Violation of bond conditionsHouse Bill 1641 would make it a Class A misdemeanor for an individual who is out on bond to violate the conditions of their release. This change would allow law enforcement to arrest an individual who is suspected of violating the conditions of their release instead of having to wait for the district attorney’s office to file a motion and schedule a court hearing which could take weeks.

BailHouse Bill 1642 prioritizes the safety of communities when pretrial decisions and bail determinations are made for a defendant. Other factors, such as the likelihood of appearing for their court date, would still be considered.

Mental health evaluations for misdemeanorsHouse Bill 1643 requires a mental health evaluation and treatment for any defendant charged with a misdemeanor who is believed to be incompetent to stand trial or if there is a question about their mental capacity at the time of the offense.

School safetyHouse Bill 1644 requires all public and private Tennessee schools to modernize communications dealing with fire alarms. The bill requires schools to develop a safety response plan when an unscheduled fire alarm is activated.  The goal is to help school personnel more quickly determine whether an emergency is a fire, inclement weather, or an active shooter situation.

Lifetime orders of protectionHouse Bill 1645 further strengthens existing legislation passed by the General Assembly in 2021 that allowed victims of violent crime to petition a court for a lifetime order of protection. House Bill 1645 extends lifetime protection for victims of aggravated stalking. The law prohibits convicted offenders from communicating with their victims for life. 

Legislation aims to ease cost of parenthood

A bill filed earlier this month would ease the cost of parenthood and allow families to keep more money in their pockets through a year-long tax holiday on certain baby products.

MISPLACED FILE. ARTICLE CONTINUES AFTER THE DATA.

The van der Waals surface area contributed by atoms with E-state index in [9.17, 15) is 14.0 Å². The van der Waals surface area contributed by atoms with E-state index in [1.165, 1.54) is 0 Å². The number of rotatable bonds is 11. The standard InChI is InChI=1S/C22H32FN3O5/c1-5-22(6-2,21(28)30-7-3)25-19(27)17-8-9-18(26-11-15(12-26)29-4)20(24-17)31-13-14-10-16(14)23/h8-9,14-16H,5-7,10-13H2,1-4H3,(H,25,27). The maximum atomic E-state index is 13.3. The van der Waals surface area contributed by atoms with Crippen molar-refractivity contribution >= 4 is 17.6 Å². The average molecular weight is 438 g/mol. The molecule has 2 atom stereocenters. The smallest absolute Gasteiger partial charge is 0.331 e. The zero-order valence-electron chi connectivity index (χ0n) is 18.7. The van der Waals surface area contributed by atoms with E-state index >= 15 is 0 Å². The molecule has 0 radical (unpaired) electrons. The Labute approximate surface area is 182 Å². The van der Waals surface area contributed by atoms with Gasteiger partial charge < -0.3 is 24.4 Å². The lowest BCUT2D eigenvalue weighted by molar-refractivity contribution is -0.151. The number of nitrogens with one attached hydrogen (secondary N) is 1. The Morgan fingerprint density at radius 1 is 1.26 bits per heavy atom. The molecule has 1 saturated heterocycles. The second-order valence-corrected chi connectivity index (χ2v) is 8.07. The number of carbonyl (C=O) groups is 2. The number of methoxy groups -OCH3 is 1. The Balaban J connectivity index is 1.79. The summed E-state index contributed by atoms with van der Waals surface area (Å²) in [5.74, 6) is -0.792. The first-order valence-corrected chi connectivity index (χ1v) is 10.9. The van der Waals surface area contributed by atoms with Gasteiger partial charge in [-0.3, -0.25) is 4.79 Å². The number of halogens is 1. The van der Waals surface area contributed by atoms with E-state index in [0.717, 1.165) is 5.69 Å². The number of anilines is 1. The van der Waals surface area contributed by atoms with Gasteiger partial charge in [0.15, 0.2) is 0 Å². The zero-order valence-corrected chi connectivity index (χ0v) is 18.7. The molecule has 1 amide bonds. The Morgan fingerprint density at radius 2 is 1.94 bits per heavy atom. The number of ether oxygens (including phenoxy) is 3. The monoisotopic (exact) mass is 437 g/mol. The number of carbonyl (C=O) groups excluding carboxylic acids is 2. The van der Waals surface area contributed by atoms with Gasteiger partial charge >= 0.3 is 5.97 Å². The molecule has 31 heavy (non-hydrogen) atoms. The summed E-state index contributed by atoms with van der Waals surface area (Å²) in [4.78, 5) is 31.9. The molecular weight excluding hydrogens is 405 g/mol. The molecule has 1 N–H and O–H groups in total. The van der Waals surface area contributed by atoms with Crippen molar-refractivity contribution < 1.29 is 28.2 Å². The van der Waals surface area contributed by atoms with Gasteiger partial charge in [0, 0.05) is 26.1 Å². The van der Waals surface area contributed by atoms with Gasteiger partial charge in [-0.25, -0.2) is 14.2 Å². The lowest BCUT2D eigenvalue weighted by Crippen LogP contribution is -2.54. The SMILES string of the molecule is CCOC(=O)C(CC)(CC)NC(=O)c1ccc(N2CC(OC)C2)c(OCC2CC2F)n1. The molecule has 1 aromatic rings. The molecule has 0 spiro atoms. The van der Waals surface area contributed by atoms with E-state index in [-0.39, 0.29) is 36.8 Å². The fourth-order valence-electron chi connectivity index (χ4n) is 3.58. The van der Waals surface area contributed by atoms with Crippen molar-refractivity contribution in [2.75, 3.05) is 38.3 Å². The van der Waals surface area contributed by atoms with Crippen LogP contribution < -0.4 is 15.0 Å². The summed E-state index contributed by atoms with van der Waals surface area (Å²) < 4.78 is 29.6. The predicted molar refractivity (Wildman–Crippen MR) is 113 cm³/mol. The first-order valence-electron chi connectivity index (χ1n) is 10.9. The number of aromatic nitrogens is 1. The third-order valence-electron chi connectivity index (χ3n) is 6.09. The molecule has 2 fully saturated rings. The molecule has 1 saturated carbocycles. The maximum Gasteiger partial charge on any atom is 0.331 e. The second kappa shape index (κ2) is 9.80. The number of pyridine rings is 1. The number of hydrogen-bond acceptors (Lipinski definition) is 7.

House Bill 1637, sponsored by State Rep. Greg Martin, R-Hixson, would make the retail sale of diapers, infant formula and baby wipes tax-free from July 1 to June 30, 2025.

“I know how expensive diapers and other products can be,” Martin said. “This legislation will ease the financial burden on parents and allow them devote more money to their children. We must do all we can to assist new parents, and keeping more of their hard-earned money is a good start.”

According to the U.S. Surgeon General, formula can cost a family more than $1,200 in the first year of life outside the womb. Diapers can cost an average of nearly $1,000 a year, and in 2023, 47 percent of families reported being unable to afford an adequate supply for the required number of changes, according to the National Diaper Bank Network

“Supporting families however we can is essential to Tennessee’s success,” Martin added. “I’m committed to making our state the best place to raise a family and this tax holiday will help achieve that goal.”

AI protections for music industry

Republicans unveiled legislation to address the damaging impact artificial intelligence (AI) can have on the music industry in Tennessee.

Gov. Bill Lee announced the Ensuring Likeness Voice and Image Security (ELVIS) Act this week, which will add protections for songwriters, performers, and music industry professionals’ voice from the misuse of AI to Tennessee’s Protection of Personal Rights law.

Overall, the music industry supports more than 61,617 jobs across the state, contributes $5.8 billion to Tennessee’s GDP and fills more than 4,500 music venues.